CM . . .
. Volume XXI Number 21. . . .February 6, 2015
Jack, the King of Ashes.
Andy Jones. Illustrated by Darka Erdelji.
Tors Cove, NL: Running the Goat (Distributed by LitDistCo), 2014.
56 pp., trade pbk. & hc., $18.75 (pbk.), $27.95 (hc.).
ISBN 978-1-927917-01-5 (pbk.), ISBN 978-1-927917-02-2 (hc.).
Grades 4-6 / Ages 9-11.
Review by Harriet Zaidman.
Once upon a time, a long long time ago, in a tiny cove on a little island off a big island off an even bigger island, there was a widow lady who had three sons. Two were as good as gold – Tom and Bill their names were; but the other fella was a lazy bad o’ bones! His name was Jack and all he ever did was sleep in the coal box behind the stove. He never went to school; he never went to work. There was nothing they could do with him. When he was fifteen years old they say he finally got up outta the coal box, shook himself, and a half-barrel of ashes fell off him.
Every child should have a good measure of rollicking, silly stories in their early years of life to spark imagination and create pleasant memories. Later on they can come to realize these are folktales, with a connection to the history of their community or ethnic group, a connection that will add to how the stories are appreciated.
Andy Jones, one of Newfoundland’s most well-known and prolific artists (acting, playwriting, directing) has added children’s writing to his resume. Jack, the King of Ashes is Jones’ sixth adaptation of a Newfoundland folktale for young people. His other “Jack” tales are Jack and the Manger and Jack and Mary in the Land of Thieves.
Jack, the King of Ashes is a story that rolls along like the waves on the ocean, up and down, and the journey is unpredictable. Like all good stories, it collects people and experiences – good, bad, pleasant or tension-filled along the way, culminating in a satisfying and just conclusion, with all the strange quirks in the characters’ personalities and the plot finally explained.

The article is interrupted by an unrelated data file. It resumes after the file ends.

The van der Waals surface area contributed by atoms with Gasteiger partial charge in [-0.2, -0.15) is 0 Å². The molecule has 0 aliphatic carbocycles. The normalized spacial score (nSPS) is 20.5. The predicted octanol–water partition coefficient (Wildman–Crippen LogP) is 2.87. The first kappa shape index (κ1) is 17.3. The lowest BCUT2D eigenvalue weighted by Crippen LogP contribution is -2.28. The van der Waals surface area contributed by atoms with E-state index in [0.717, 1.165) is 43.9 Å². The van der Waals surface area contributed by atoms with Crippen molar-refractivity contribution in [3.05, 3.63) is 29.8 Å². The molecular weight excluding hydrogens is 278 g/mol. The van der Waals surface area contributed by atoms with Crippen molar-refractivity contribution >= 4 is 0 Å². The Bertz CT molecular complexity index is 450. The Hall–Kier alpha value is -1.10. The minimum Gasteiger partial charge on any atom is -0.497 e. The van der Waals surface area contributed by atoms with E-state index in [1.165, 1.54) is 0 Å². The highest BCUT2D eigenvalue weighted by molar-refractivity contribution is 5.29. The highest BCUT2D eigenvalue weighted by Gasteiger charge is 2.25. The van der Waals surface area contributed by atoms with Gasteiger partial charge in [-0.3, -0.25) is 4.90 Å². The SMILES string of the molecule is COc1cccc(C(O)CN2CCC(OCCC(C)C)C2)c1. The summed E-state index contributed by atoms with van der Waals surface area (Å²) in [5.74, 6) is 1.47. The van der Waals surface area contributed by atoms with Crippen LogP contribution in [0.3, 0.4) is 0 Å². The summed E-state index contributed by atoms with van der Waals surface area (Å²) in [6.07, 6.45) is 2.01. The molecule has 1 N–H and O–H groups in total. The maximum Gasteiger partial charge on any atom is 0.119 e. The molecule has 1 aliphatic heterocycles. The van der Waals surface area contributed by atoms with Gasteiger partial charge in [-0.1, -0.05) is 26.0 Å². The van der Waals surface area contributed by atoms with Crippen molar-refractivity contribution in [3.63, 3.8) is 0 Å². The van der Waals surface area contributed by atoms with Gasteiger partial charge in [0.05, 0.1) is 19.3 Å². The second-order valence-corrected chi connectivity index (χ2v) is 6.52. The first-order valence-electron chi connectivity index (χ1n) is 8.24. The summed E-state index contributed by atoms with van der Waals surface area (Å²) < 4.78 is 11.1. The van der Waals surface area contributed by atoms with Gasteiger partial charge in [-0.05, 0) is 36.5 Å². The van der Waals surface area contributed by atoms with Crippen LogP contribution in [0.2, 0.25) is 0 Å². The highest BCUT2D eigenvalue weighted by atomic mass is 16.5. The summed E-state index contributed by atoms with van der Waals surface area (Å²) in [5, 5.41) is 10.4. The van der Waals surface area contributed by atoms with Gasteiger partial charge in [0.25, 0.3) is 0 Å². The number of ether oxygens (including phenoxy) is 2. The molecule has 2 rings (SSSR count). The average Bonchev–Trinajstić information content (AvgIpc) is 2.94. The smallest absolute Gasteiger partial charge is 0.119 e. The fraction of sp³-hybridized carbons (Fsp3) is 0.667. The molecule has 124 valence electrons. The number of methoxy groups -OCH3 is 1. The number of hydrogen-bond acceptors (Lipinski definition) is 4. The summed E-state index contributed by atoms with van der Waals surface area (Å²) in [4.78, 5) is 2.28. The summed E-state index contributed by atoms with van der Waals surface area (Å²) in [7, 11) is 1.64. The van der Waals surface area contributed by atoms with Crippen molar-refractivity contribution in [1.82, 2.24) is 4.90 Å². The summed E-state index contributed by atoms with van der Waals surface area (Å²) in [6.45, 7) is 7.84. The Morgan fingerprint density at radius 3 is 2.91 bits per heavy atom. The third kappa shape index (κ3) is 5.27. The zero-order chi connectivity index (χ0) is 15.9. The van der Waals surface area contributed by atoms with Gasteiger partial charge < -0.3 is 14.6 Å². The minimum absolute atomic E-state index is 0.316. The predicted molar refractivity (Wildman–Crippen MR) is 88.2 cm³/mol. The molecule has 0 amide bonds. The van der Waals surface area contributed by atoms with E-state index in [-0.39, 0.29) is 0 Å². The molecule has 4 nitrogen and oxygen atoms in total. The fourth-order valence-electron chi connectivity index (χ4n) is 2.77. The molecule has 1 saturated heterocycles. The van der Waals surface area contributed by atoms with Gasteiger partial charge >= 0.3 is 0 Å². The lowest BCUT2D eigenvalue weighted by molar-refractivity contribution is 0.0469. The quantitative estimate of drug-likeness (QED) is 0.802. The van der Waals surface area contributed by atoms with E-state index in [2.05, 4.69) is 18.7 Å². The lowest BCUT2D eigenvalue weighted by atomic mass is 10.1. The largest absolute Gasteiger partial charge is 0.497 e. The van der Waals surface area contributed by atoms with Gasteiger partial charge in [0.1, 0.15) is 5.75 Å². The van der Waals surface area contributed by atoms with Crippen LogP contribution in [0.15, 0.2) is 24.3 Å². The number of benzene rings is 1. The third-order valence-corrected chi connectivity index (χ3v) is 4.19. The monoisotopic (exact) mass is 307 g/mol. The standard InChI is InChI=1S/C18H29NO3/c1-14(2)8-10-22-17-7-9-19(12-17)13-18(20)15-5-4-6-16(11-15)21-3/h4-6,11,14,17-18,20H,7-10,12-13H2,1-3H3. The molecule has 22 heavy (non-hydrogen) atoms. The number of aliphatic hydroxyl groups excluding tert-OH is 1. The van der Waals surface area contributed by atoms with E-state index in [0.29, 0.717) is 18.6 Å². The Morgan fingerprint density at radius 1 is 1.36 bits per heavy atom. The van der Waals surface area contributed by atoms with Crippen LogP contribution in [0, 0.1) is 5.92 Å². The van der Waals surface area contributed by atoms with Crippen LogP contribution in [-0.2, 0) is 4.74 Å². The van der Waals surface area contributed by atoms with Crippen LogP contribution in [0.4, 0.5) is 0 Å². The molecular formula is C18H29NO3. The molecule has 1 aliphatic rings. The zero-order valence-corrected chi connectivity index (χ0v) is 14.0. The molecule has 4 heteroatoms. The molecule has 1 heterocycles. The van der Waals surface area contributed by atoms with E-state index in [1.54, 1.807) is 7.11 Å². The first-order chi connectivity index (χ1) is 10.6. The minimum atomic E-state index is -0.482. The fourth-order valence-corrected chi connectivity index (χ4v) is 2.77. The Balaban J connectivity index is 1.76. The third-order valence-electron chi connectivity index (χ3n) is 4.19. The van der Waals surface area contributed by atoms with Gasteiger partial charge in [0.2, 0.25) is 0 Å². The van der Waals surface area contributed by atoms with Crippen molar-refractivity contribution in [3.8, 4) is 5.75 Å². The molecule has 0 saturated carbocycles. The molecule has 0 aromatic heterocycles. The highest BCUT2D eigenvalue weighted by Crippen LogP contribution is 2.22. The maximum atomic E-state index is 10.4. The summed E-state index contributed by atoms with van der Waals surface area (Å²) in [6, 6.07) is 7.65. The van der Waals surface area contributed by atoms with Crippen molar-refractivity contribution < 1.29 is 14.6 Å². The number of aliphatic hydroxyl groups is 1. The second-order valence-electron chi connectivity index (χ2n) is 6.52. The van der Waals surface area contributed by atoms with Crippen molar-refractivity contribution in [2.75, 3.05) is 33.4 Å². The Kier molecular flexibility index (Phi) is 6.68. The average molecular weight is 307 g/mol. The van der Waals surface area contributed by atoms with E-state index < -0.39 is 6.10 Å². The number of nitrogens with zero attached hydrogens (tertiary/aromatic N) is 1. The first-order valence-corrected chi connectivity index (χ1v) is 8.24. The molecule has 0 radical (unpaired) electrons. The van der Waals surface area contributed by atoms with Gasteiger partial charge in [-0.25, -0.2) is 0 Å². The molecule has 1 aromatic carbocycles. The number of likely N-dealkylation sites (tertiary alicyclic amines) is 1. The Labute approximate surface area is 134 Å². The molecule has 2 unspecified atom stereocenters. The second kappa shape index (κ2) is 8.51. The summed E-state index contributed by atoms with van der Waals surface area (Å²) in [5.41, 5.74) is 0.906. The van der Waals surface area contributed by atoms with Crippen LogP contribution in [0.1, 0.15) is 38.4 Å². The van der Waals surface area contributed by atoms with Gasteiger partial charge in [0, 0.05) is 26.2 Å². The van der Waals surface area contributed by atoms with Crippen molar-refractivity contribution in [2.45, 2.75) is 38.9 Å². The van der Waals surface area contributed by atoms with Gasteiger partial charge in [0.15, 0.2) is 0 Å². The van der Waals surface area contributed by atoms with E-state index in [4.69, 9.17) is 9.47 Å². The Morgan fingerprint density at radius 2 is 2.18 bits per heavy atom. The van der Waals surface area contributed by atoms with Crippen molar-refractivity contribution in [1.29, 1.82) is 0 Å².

Jones’ style is jaunty, bold and true to the Newfoundland dialect of English (“G’way, ya foolish gom,” “Who’d hire you, ya useless article?”) The dialect is part of the enjoyment of the story, easy to decipher as the story is read, assisted by the expressive illustrations by Darka Erdelji. Her drawings, slightly realistic and abstract at the same time, invite studying. They move the narrative along in an enjoyable way.
Jack is a strange lad, but, when he sets himself to find a missing princess and marry her, he leaves his coal-box behind. He shows pluck and wisdom that no one expected, least of all his bewildered mudder (translated: mother). Jack faces death and disappointment, but luck, wits and the bond of love help him win the day and the princess.
Newfoundland’s pattern of settlement – isolated maritime outposts, its poor Scottish-Irish fishermen/settlers and their legacy of story, myth, song, religion and superstition, have created a wealth of material that many artists and cultural institutions are working to record and maintain as the settlements have been abandoned and Newfoundland society changes. Jones, a member of the famous CODCO comedy crew, and many other artists are among those who have popularized it across Canada and around the world.
Indeed, part of Newfoundland’s wealth is the number of artists in many genres it has produced: Bernice Morgan, Wayne Johnston, Donna Morrissey, E.J. Pratt, Gordon Pinsent and more. Michael Crummery is a notable Newfoundland writer for adults, the author of Galore, a brilliant combination of the many tales and myths from outports and the unique culture they spawned.
Children from the prairies to the mountains to the Maritimes, first-generation to many-generation, should read tales of other cultures. Jack, the King of Ashes is a book they can enjoy with an adult (imitating the Newfoundland accent will make it an interactive experience) or read alone easily.
Harriet Zaidman is a teacher-librarian in Winnipeg, MB.
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